It isn't often that I turn down a writing gig, unless it's one of those offers that gives me exposure for the privilege of helping someone else build an online business with the promise of future below minimum payments for more help--provided the business succeeds.
No, it isn't often that I turn down meaningful work.
Within three days of my final first draft edit of my latest book I received an email offer to write another book. This offer came from one of my previous publishers, so in my mind it already had promise. It isn't every day that a publisher asks for me by name; one that was dumb enough to have once published one of my books should know better!
I was flattered as well as happy that recognition may have segued into opportunity. So, why was I compelled to turn down the book deal?
Aside from the fact that the offer bordered on ludicrous--one of the shortest turn-around windows for a book deadline that I have ever encountered--it was a for-hire deal that paid rather little.
For those unschooled in these matters, a for-hire deal means that you write the book for a flat fee. You get no author credit on the book and you do not own the copyright. Oh, you get no royalties on book sales either. I have nothing against for-hire deals, provided as the author I feel as if I offer the book some value, and the only way for the author to feel that is for the publisher to show it in the way of a decent fee. In that regard, a peanut offer is insulting.
Money offer aside, the book's premise was wrong (is wrong; I understand the publisher found someone else willing to take the bad deal; I also understand, to my dismay, that I was the second choice; the first writer smartly quit).
Believing that every offer is negotiable, and one day I'm going to certify that belief with a successful negotiation, I made a counter offer. My offer was of course not accepted.
In that counter offer I upped the dollars but I also asked for the schedule to open up and for the freedom to write the book the way I thought it needed to be written.
For a book supposedly aimed at the young wine novice, I do not think the publisher is on the right track. The premise is to cover the same tired wine regions and the same tired format that must have been written for novices at least a hundred times.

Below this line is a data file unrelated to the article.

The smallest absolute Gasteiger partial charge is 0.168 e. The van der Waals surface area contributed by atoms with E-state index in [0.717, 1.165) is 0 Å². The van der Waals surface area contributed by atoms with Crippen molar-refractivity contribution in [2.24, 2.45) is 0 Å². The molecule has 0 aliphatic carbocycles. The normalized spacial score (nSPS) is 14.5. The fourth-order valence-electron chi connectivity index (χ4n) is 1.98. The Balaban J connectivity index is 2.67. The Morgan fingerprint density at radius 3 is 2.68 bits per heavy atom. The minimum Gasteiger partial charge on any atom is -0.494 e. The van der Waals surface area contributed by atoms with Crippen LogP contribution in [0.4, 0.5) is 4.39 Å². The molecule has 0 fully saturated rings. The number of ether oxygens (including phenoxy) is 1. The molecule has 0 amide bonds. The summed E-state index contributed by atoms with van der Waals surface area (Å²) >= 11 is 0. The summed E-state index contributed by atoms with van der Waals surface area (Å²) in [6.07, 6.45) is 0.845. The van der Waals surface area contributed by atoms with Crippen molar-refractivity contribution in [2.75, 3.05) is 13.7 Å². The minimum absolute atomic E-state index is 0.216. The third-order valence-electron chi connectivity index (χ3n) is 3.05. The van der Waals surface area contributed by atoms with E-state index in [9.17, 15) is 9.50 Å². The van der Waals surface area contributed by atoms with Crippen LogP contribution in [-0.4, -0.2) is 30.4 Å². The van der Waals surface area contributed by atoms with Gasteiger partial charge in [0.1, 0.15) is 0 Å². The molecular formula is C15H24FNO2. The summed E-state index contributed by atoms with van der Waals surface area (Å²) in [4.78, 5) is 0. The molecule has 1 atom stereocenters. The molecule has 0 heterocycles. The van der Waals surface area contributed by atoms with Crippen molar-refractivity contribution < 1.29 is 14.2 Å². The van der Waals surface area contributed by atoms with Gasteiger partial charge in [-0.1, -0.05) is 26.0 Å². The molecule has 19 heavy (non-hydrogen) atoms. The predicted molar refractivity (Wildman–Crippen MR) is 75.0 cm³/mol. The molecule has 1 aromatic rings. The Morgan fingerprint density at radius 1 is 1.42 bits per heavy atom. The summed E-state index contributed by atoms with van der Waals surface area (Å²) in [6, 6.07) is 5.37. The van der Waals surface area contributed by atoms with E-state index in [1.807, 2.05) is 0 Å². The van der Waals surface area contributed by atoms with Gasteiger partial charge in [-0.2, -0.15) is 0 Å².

Where the publisher wants to cover Bordeaux, Burgundy, Tuscany, et al., I wanted to cover Northwestern France, Southeastern France, Northwestern Italy, Northeastern Italy, and so on, juxtaposing the New Guard with the Old Guard.
Where the publisher wanted to show pictures of famous Chateaux and labels, I wanted to show pictures of the relative unseen small giants of winemaking and of labels that may not be all that familiar--today.
While the publisher wanted to track vintages, I wanted to track ideas.
While the publisher wanted to tell the novice the things that perpetuate what has kept the subject of wine out of the reach of the modern masses all too long, I wanted to talk to the guys and gals with $15 to spare.
Yep, I turned this gig down. It reminds me of the day I smartened up and realized that I was not fit for corporate employment. It was New Year's Eve about a thousand years ago. I went out at lunchtime, bought what was still back then a wine worth drinking, Dom Perignon, and two beautiful crystal Baccarat flutes, went back to the office, quit my job, went home, opened the Champagne at 11:55, poured, awaited the big moment and when the ball dropped I announced to my wife that I had quit my job that afternoon.
I had no prospects except the idea that I could make it in this world on my own, certainly without the help of corporate rules and annual minuscule percentage raises in pay. It was the same feeling that I had when I awakened one day while attending the University of Maryland to realize that I had ahead of me a few more years of mounting education debts. That simply was not something for me to look forward to, and so I quit that and moved into the wonderful world of commerce--it was a move that led me to extensive travel abroad and even two years in residence in Iran, where the bug to explore ancient wine bit me as powerfully as the bug that gave me amoebic dysentery while living in Tehran, not to mention the fabulous Riesling that northern Iranians produced.
Not knowing me during my college days, and of course not knowing me into the future, that New Year's Eve when I told my wife that I had quit my job all she could say was something to the effect, "Good for you. Now what?"
When I told her the other day about having given up the latest book deal my wife said, "Good for you. You don't need that kind of abuse."
It's nice to know that one of us in this marriage has matured. I promise my wife that in 2013, I will mature, too.